Robert Strange McNamara was born on June 9, 1916, in San Francisco, California, to Robert James McNamara and Clara Nell Strange McNamara. Yes, his middle name, as he so often told others, was in fact “Strange,” which was his mother’s maiden name. In 1933, at the height of the Great Depression, McNamara graduated from Piedmont High School in Piedmont, California. From there he went on to study economics at the University of California, Berkeley, where he graduated with honors in 1937. Following his undergraduate studies, he pursued, and completed, an M.B.A. at the Harvard Business School. He was an exceptional student. One of his professors, Edmund Learned, remembered the young McNamara, “…I almost got the feeling he was ingesting these systems [as part of his studies in systems analysis] as if he’d somehow known them all before, in another consciousness….” [Hendrickson, Living Dead, 86].
McNamara served in the U.S. Army Air Force during World War II, conducting statistical analysis on U.S. bombing operations. His work increased the accuracy, and decreased the loss rate, of U.S. bombers flying missions against Japanese cities. After the war, he joined Ford Motor Company. His stellar performance at Ford earned the notice of Henry Ford II, who promoted him to company president in the fall of 1960. When he became JFK’s Secretary of Defense in January 1961, he was only 44 years old. McNamara’s meteoritic rise symbolized the upward mobility available to men of his stripe in the United States in the immediate post-World War II era. McNamara stayed on as Lyndon B. Johnson’s Secretary of Defense after the death of Kennedy.
McNamara’s personality was similar to another member of Johnson’s administration, McGeorge Bundy. Those two men possessed a comparable style of speech; they were both overly rational; and, to LBJ’s liking, both were almost too deferential to the president. McNamara and Bundy carried themselves with confidence. They each wore glasses, combed their thinning hair back over their heads, and both initially held hawkish views on the war in Vietnam. McNamara and Bundy stayed physically fit, appearing rather muscular under their dress shirts. The two Macs looked as though they had been cut from the same cloth – clones stamped out of America’s Ivy League schools.
Neither McNamara nor Bundy participated in the imprudent game of interoffice politics. They did not manipulate the president nor did either attempt to discredit others in the White House in order to enhance his own standing with LBJ. Neither worked behind the back of the president to advance his own political agenda. McNamara and Bundy were honest with LBJ, offering him straight talk. This was a major reason LBJ kept both men on in his administration for so long. It was their mastery of various subjects, their keen analysis, and their “cut-to-the-chase, no bullshit” presentation styles that won over LBJ. Their influence in the White House did not derive from manipulation or deceit –which are tools of the weak and insecure. Instead, their influence derived from their competence and analytical skills.
McNamara did not have an impressive physical appearance. He actually looked a little odd with his hair combed over his balding crown and with a deep, part on the left side of his head. His oversized wire-rimmed glasses made him look professorial. But when he opened his mouth, it became immediately apparent that he was not your standard, run-of-the-mill, dull administrator. McNamara spoke with a steady, loud, clear voice. There was never any wavering, hesitation, self-doubt, or nervousness expressed in his voice. It was this voice, and the certitude expressed through it, that deeply impressed those who came into contact with him. His voice revealed an inner strength, an unseen power. There was more to this man than met the eye. After hearing McNamara speak, a person knew he was not someone to be trifled with.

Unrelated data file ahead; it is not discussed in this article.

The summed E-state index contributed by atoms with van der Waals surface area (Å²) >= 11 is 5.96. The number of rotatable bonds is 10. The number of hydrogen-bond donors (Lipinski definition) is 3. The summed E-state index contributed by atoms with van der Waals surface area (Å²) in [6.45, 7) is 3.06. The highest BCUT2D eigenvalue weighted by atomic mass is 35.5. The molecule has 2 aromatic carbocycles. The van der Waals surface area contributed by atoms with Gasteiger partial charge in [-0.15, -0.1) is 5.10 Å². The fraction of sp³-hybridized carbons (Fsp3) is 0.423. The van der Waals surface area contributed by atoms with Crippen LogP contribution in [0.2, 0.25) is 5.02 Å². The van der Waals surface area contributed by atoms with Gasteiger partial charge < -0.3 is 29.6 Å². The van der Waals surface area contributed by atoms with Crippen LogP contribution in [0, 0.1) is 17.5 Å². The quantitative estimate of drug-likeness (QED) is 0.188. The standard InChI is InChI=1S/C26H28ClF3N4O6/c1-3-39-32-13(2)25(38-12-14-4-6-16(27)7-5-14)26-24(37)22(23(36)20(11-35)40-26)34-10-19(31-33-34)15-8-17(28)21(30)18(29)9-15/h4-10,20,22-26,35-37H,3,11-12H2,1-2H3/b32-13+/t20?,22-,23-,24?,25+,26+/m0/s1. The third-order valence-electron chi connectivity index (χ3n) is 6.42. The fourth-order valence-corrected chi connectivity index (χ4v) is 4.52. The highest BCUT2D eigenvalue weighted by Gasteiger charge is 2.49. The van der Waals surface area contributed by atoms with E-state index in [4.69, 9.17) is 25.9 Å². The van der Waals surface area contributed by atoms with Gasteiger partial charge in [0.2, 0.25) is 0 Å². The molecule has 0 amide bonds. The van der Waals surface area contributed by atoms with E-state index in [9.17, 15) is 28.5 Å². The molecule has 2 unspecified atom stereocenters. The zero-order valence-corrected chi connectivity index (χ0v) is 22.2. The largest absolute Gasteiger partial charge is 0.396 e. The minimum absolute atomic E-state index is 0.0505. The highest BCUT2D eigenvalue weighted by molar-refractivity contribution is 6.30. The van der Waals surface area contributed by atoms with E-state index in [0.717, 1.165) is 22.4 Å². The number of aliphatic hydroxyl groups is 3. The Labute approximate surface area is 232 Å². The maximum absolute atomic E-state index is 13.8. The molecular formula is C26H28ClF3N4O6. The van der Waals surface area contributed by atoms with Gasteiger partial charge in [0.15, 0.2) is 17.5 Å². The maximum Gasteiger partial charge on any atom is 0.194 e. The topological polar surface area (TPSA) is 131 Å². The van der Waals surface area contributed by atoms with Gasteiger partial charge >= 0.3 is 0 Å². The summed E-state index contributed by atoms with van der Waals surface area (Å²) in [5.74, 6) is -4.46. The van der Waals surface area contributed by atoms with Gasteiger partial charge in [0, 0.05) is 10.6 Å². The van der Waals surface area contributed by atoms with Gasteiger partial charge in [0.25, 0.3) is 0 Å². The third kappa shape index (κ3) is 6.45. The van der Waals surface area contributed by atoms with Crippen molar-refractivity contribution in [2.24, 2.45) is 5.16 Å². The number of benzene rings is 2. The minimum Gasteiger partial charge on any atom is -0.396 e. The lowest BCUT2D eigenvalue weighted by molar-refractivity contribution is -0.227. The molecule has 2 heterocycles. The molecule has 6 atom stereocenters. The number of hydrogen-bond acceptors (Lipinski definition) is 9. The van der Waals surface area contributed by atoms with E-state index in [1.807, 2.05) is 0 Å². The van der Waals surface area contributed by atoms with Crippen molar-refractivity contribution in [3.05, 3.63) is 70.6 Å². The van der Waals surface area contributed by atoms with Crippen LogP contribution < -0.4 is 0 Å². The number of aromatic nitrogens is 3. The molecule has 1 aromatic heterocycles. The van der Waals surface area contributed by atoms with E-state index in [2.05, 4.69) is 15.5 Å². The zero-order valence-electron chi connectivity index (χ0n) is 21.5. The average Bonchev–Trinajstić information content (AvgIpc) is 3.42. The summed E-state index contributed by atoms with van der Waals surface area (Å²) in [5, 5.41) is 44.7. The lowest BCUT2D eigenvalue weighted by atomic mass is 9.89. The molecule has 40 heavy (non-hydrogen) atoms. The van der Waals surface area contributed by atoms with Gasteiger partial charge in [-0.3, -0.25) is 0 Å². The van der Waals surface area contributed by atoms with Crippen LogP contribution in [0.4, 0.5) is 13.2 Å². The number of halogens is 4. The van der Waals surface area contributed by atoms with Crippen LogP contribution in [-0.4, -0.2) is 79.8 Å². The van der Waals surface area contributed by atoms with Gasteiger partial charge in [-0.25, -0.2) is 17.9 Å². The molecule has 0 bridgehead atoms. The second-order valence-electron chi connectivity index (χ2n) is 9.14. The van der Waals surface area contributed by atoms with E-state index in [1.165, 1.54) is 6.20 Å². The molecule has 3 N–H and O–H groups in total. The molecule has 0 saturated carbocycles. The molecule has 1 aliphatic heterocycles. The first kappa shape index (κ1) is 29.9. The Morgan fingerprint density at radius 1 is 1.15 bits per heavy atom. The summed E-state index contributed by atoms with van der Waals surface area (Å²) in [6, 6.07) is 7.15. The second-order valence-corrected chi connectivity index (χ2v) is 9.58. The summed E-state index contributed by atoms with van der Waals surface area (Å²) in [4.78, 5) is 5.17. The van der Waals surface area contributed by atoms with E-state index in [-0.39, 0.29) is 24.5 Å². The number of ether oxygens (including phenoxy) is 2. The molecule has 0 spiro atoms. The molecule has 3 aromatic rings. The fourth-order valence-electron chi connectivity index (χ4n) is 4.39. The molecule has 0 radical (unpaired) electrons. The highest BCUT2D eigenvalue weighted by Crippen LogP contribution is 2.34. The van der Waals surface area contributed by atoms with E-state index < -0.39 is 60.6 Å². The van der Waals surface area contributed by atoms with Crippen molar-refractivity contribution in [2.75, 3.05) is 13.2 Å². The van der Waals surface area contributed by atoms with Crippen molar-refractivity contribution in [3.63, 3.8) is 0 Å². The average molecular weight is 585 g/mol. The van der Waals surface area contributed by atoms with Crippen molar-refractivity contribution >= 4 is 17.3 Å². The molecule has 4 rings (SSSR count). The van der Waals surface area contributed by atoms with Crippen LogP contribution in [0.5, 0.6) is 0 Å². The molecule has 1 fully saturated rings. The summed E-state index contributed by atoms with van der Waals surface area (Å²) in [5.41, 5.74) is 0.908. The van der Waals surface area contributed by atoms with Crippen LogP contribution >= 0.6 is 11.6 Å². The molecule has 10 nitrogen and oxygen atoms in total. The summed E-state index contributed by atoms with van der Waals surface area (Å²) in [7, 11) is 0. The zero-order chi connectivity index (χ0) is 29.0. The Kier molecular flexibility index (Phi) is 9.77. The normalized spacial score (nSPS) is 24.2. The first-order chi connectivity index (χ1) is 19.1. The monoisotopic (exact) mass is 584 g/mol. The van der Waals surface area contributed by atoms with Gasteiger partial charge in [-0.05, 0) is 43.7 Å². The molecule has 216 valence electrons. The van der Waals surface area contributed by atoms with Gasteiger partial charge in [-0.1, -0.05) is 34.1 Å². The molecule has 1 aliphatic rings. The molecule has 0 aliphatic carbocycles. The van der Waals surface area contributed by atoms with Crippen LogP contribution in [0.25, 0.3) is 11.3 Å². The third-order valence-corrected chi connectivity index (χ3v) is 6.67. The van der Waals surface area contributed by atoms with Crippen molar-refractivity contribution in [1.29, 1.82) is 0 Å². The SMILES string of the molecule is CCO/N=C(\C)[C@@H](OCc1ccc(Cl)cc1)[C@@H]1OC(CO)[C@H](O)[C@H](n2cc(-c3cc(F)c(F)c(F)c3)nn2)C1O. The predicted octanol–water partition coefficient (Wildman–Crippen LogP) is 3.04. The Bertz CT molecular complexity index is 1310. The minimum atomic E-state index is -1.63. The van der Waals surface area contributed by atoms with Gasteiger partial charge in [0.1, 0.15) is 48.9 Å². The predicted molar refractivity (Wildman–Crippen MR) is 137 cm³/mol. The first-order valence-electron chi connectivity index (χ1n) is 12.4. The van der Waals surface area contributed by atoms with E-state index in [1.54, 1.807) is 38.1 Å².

Other than sharing a driving ambition, Johnson and McNamara had little in common. But over the years, Johnson developed a deep respect for McNamara. In a conversation with Robert Kennedy, LBJ remarked on McNamara’s importance within his administration. LBJ said, “…if you get any solutions to Vietnam, just call me direct, will you?” RFK responded, “I just talked to Bob McNamara.” LBJ then stated, “Yeah, yeah. Well, he’s the best one. You can’t beat him….” [Beschloss, Reaching for Glory, 131]
Although LBJ admired McNamara, the two men were not emotionally close. LBJ appears to have been truly close only to his wife. Neither McNamara nor LBJ exuded personal warmth or approachability. Around new acquaintances, LBJ gave off a creepy, “come-to-daddy” sort of aura, while McNamara exhibited physical stiffness and an “oh god, please don’t touch me” look. But while LBJ did express himself, sometimes with extreme displays of emotion, McNamara almost always remained even keeled. He could discuss kill ratios, projected GI death rates, and the interdiction of communist traffic on the Ho Chi Minh Trail with a frightening detachment, showing little concern for the human suffering unfolding far away in Indochina. Yet, it was that very detachment that allowed him to be Secretary of Defense. The secretary’s job was certainly one of the most stressful positions in the United States government, not only because the DoD was one of the world’s largest organizations, but because the secretary had to regularly deal with issues of war and peace in an age when a miscalculation by either the Americans or the Russians could lead to nuclear war.